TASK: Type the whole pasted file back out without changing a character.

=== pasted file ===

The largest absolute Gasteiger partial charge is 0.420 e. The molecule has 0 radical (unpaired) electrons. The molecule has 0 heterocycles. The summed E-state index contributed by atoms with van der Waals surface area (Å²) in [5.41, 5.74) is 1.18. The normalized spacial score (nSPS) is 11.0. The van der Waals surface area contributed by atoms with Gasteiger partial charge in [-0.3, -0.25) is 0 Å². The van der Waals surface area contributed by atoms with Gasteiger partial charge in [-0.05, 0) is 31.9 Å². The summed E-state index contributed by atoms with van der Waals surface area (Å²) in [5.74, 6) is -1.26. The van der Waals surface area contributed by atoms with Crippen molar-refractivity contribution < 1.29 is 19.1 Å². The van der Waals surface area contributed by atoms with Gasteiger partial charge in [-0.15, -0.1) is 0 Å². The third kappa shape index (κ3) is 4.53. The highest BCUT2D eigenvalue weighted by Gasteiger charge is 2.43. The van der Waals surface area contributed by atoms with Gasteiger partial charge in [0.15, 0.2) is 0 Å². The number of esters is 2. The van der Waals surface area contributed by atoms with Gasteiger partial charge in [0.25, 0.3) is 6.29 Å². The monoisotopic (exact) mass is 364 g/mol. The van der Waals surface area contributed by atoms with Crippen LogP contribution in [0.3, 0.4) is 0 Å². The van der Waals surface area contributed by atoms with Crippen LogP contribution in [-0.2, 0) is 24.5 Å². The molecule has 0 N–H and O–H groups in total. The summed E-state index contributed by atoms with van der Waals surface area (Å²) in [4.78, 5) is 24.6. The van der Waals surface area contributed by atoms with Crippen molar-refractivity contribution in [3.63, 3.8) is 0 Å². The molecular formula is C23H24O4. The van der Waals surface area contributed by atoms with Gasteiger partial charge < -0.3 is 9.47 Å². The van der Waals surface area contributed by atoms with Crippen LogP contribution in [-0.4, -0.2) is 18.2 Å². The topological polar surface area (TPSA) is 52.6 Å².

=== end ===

The largest absolute Gasteiger partial charge is 0.420 e. The molecule has 0 radical (unpaired) electrons. The molecule has 0 heterocycles. The summed E-state index contributed by atoms with van der Waals surface area (Å²) in [5.41, 5.74) is 1.18. The normalized spacial score (nSPS) is 11.0. The van der Waals surface area contributed by atoms with Gasteiger partial charge in [-0.3, -0.25) is 0 Å². The van der Waals surface area contributed by atoms with Gasteiger partial charge in [-0.05, 0) is 31.9 Å². The summed E-state index contributed by atoms with van der Waals surface area (Å²) in [5.74, 6) is -1.26. The van der Waals surface area contributed by atoms with Crippen molar-refractivity contribution < 1.29 is 19.1 Å². The van der Waals surface area contributed by atoms with Gasteiger partial charge in [-0.15, -0.1) is 0 Å². The third kappa shape index (κ3) is 4.53. The highest BCUT2D eigenvalue weighted by Gasteiger charge is 2.43. The van der Waals surface area contributed by atoms with Gasteiger partial charge in [0.15, 0.2) is 0 Å². The number of esters is 2. The van der Waals surface area contributed by atoms with Gasteiger partial charge in [0.25, 0.3) is 6.29 Å². The monoisotopic (exact) mass is 364 g/mol. The van der Waals surface area contributed by atoms with Crippen LogP contribution in [0.3, 0.4) is 0 Å². The van der Waals surface area contributed by atoms with Crippen LogP contribution in [-0.2, 0) is 24.5 Å². The molecule has 0 N–H and O–H groups in total. The summed E-state index contributed by atoms with van der Waals surface area (Å²) in [4.78, 5) is 24.6. The van der Waals surface area contributed by atoms with Crippen molar-refractivity contribution in [3.63, 3.8) is 0 Å². The molecular formula is C23H24O4. The van der Waals surface area contributed by atoms with Gasteiger partial charge < -0.3 is 9.47 Å². The van der Waals surface area contributed by atoms with Crippen LogP contribution in [-0.4, -0.2) is 18.2 Å². The topological polar surface area (TPSA) is 52.6 Å².